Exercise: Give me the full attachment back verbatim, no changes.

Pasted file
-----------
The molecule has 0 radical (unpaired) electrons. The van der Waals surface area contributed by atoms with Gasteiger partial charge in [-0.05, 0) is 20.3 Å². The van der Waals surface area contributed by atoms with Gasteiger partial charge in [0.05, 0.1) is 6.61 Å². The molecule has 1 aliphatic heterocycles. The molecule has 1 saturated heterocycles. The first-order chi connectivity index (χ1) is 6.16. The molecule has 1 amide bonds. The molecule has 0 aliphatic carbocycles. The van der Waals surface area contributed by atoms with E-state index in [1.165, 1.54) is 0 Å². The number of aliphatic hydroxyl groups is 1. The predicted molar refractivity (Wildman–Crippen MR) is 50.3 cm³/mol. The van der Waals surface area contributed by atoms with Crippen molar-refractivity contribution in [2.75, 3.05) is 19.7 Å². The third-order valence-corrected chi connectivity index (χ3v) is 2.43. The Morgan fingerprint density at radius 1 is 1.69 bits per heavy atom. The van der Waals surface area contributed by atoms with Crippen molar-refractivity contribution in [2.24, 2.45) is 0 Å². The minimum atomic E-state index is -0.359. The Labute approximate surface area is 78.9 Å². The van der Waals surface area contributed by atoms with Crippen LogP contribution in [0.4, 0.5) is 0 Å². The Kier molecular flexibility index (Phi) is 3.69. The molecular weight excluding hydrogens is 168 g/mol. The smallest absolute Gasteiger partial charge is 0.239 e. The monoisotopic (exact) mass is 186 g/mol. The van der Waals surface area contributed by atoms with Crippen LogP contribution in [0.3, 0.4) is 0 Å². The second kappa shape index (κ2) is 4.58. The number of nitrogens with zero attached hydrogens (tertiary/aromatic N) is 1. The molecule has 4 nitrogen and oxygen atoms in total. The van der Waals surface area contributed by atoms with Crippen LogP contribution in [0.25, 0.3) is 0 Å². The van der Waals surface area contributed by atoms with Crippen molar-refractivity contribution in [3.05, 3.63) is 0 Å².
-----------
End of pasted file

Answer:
The molecule has 0 radical (unpaired) electrons. The van der Waals surface area contributed by atoms with Gasteiger partial charge in [-0.05, 0) is 20.3 Å². The van der Waals surface area contributed by atoms with Gasteiger partial charge in [0.05, 0.1) is 6.61 Å². The molecule has 1 aliphatic heterocycles. The molecule has 1 saturated heterocycles. The first-order chi connectivity index (χ1) is 6.16. The molecule has 1 amide bonds. The molecule has 0 aliphatic carbocycles. The van der Waals surface area contributed by atoms with E-state index in [1.165, 1.54) is 0 Å². The number of aliphatic hydroxyl groups is 1. The predicted molar refractivity (Wildman–Crippen MR) is 50.3 cm³/mol. The van der Waals surface area contributed by atoms with Crippen molar-refractivity contribution in [2.75, 3.05) is 19.7 Å². The third-order valence-corrected chi connectivity index (χ3v) is 2.43. The Morgan fingerprint density at radius 1 is 1.69 bits per heavy atom. The van der Waals surface area contributed by atoms with Crippen molar-refractivity contribution in [2.24, 2.45) is 0 Å². The minimum atomic E-state index is -0.359. The Labute approximate surface area is 78.9 Å². The van der Waals surface area contributed by atoms with Crippen LogP contribution in [0.4, 0.5) is 0 Å². The Kier molecular flexibility index (Phi) is 3.69. The molecular weight excluding hydrogens is 168 g/mol. The smallest absolute Gasteiger partial charge is 0.239 e. The monoisotopic (exact) mass is 186 g/mol. The van der Waals surface area contributed by atoms with Crippen LogP contribution in [0.3, 0.4) is 0 Å². The second kappa shape index (κ2) is 4.58. The number of nitrogens with zero attached hydrogens (tertiary/aromatic N) is 1. The molecule has 4 nitrogen and oxygen atoms in total. The van der Waals surface area contributed by atoms with Crippen LogP contribution in [0.25, 0.3) is 0 Å². The van der Waals surface area contributed by atoms with Crippen molar-refractivity contribution in [3.05, 3.63) is 0 Å².